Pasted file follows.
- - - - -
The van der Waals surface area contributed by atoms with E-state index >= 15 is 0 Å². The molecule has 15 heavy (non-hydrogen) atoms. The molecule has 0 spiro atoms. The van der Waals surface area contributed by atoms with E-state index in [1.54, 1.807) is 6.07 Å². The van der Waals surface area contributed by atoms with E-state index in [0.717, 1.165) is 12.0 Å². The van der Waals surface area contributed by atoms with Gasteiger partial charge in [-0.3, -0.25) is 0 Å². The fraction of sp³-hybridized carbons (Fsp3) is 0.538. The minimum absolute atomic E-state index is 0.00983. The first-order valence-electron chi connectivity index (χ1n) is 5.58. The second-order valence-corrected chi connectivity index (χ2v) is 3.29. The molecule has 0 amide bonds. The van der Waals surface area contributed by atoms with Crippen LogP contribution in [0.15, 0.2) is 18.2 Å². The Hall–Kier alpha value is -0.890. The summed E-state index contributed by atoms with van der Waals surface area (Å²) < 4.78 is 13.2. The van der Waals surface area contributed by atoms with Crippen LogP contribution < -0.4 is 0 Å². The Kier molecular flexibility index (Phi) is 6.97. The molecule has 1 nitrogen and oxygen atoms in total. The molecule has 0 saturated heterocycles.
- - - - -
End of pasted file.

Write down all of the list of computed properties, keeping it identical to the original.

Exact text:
The van der Waals surface area contributed by atoms with E-state index >= 15 is 0 Å². The molecule has 15 heavy (non-hydrogen) atoms. The molecule has 0 spiro atoms. The van der Waals surface area contributed by atoms with E-state index in [1.54, 1.807) is 6.07 Å². The van der Waals surface area contributed by atoms with E-state index in [0.717, 1.165) is 12.0 Å². The van der Waals surface area contributed by atoms with Gasteiger partial charge in [-0.3, -0.25) is 0 Å². The fraction of sp³-hybridized carbons (Fsp3) is 0.538. The minimum absolute atomic E-state index is 0.00983. The first-order valence-electron chi connectivity index (χ1n) is 5.58. The second-order valence-corrected chi connectivity index (χ2v) is 3.29. The molecule has 0 amide bonds. The van der Waals surface area contributed by atoms with Crippen LogP contribution in [0.15, 0.2) is 18.2 Å². The Hall–Kier alpha value is -0.890. The summed E-state index contributed by atoms with van der Waals surface area (Å²) < 4.78 is 13.2. The van der Waals surface area contributed by atoms with Crippen LogP contribution < -0.4 is 0 Å². The Kier molecular flexibility index (Phi) is 6.97. The molecule has 1 nitrogen and oxygen atoms in total. The molecule has 0 saturated heterocycles.